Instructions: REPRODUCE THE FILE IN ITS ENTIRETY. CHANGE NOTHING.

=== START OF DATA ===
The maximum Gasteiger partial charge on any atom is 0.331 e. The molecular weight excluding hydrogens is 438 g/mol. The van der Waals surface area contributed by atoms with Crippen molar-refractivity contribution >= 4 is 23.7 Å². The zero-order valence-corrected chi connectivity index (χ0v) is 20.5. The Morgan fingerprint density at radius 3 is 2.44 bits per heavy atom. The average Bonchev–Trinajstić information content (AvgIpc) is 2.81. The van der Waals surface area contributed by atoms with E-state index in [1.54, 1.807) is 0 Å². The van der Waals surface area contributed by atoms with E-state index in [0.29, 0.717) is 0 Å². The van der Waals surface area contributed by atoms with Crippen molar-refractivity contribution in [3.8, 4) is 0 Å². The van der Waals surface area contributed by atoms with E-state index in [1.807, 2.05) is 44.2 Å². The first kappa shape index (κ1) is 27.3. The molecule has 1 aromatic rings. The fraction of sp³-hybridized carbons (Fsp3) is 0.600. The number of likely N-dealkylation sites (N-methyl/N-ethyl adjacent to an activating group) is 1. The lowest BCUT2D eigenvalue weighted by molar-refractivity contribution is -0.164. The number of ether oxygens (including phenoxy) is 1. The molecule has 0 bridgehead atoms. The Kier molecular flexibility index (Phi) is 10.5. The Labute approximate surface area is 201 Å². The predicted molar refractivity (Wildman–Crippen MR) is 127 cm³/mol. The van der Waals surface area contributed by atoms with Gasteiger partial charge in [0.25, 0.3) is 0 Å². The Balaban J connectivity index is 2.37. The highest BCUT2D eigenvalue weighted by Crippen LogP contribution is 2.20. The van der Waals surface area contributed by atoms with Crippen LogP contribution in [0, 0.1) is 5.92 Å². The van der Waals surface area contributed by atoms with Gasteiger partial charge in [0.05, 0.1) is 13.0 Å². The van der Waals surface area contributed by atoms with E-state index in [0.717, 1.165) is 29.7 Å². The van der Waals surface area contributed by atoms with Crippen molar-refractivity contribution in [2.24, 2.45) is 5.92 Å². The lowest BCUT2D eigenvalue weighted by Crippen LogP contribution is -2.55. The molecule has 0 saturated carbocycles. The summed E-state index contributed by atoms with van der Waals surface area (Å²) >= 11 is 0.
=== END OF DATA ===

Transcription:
The maximum Gasteiger partial charge on any atom is 0.331 e. The molecular weight excluding hydrogens is 438 g/mol. The van der Waals surface area contributed by atoms with Crippen molar-refractivity contribution >= 4 is 23.7 Å². The zero-order valence-corrected chi connectivity index (χ0v) is 20.5. The Morgan fingerprint density at radius 3 is 2.44 bits per heavy atom. The average Bonchev–Trinajstić information content (AvgIpc) is 2.81. The van der Waals surface area contributed by atoms with E-state index in [1.54, 1.807) is 0 Å². The van der Waals surface area contributed by atoms with E-state index in [0.29, 0.717) is 0 Å². The van der Waals surface area contributed by atoms with Crippen molar-refractivity contribution in [3.8, 4) is 0 Å². The van der Waals surface area contributed by atoms with E-state index in [1.807, 2.05) is 44.2 Å². The first kappa shape index (κ1) is 27.3. The molecule has 1 aromatic rings. The fraction of sp³-hybridized carbons (Fsp3) is 0.600. The number of likely N-dealkylation sites (N-methyl/N-ethyl adjacent to an activating group) is 1. The lowest BCUT2D eigenvalue weighted by molar-refractivity contribution is -0.164. The number of ether oxygens (including phenoxy) is 1. The molecule has 0 bridgehead atoms. The Kier molecular flexibility index (Phi) is 10.5. The Labute approximate surface area is 201 Å². The predicted molar refractivity (Wildman–Crippen MR) is 127 cm³/mol. The van der Waals surface area contributed by atoms with Gasteiger partial charge in [0.25, 0.3) is 0 Å². The Balaban J connectivity index is 2.37. The highest BCUT2D eigenvalue weighted by Crippen LogP contribution is 2.20. The van der Waals surface area contributed by atoms with Crippen LogP contribution in [0, 0.1) is 5.92 Å². The van der Waals surface area contributed by atoms with Gasteiger partial charge in [0.05, 0.1) is 13.0 Å². The van der Waals surface area contributed by atoms with E-state index in [0.717, 1.165) is 29.7 Å². The van der Waals surface area contributed by atoms with Crippen molar-refractivity contribution in [2.24, 2.45) is 5.92 Å². The lowest BCUT2D eigenvalue weighted by Crippen LogP contribution is -2.55. The molecule has 0 saturated carbocycles. The summed E-state index contributed by atoms with van der Waals surface area (Å²) >= 11 is 0.